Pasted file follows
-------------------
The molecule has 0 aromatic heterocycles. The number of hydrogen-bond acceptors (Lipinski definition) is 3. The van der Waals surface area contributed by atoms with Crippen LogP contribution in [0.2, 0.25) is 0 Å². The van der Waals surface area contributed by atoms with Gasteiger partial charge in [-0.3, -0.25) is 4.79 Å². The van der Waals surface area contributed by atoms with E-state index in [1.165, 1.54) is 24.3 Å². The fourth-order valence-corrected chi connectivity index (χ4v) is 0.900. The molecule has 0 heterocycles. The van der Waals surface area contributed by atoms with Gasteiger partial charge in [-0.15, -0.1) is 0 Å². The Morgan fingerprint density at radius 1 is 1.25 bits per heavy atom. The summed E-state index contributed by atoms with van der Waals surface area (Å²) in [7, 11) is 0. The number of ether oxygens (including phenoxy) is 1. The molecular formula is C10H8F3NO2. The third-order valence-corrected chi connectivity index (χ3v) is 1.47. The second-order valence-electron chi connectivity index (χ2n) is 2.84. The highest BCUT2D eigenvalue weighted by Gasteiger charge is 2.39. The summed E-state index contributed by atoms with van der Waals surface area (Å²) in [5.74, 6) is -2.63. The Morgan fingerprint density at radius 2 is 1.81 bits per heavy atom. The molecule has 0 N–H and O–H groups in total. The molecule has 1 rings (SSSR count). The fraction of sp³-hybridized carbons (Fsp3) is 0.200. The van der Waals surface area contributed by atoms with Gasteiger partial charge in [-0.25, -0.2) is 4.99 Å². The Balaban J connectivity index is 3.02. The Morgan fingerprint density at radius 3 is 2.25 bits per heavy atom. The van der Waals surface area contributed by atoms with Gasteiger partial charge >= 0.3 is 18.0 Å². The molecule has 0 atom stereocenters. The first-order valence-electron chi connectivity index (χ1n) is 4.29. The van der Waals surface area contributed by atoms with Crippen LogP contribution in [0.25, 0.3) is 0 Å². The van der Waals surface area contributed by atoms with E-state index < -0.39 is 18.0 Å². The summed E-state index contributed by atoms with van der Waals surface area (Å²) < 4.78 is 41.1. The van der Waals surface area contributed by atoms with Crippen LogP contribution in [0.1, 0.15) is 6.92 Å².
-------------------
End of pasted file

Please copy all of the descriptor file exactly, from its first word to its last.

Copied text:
The molecule has 0 aromatic heterocycles. The number of hydrogen-bond acceptors (Lipinski definition) is 3. The van der Waals surface area contributed by atoms with Crippen LogP contribution in [0.2, 0.25) is 0 Å². The van der Waals surface area contributed by atoms with Gasteiger partial charge in [-0.3, -0.25) is 4.79 Å². The van der Waals surface area contributed by atoms with E-state index in [1.165, 1.54) is 24.3 Å². The fourth-order valence-corrected chi connectivity index (χ4v) is 0.900. The molecule has 0 heterocycles. The van der Waals surface area contributed by atoms with Gasteiger partial charge in [-0.15, -0.1) is 0 Å². The Morgan fingerprint density at radius 1 is 1.25 bits per heavy atom. The summed E-state index contributed by atoms with van der Waals surface area (Å²) in [7, 11) is 0. The number of ether oxygens (including phenoxy) is 1. The molecular formula is C10H8F3NO2. The third-order valence-corrected chi connectivity index (χ3v) is 1.47. The second-order valence-electron chi connectivity index (χ2n) is 2.84. The highest BCUT2D eigenvalue weighted by Gasteiger charge is 2.39. The summed E-state index contributed by atoms with van der Waals surface area (Å²) in [5.74, 6) is -2.63. The Morgan fingerprint density at radius 2 is 1.81 bits per heavy atom. The molecule has 0 N–H and O–H groups in total. The molecule has 1 rings (SSSR count). The fraction of sp³-hybridized carbons (Fsp3) is 0.200. The van der Waals surface area contributed by atoms with Gasteiger partial charge in [-0.25, -0.2) is 4.99 Å². The Balaban J connectivity index is 3.02. The Morgan fingerprint density at radius 3 is 2.25 bits per heavy atom. The van der Waals surface area contributed by atoms with Gasteiger partial charge >= 0.3 is 18.0 Å². The molecule has 0 atom stereocenters. The first-order valence-electron chi connectivity index (χ1n) is 4.29. The van der Waals surface area contributed by atoms with Crippen LogP contribution in [0.25, 0.3) is 0 Å². The van der Waals surface area contributed by atoms with E-state index < -0.39 is 18.0 Å². The summed E-state index contributed by atoms with van der Waals surface area (Å²) < 4.78 is 41.1. The van der Waals surface area contributed by atoms with Crippen LogP contribution in [0.1, 0.15) is 6.92 Å².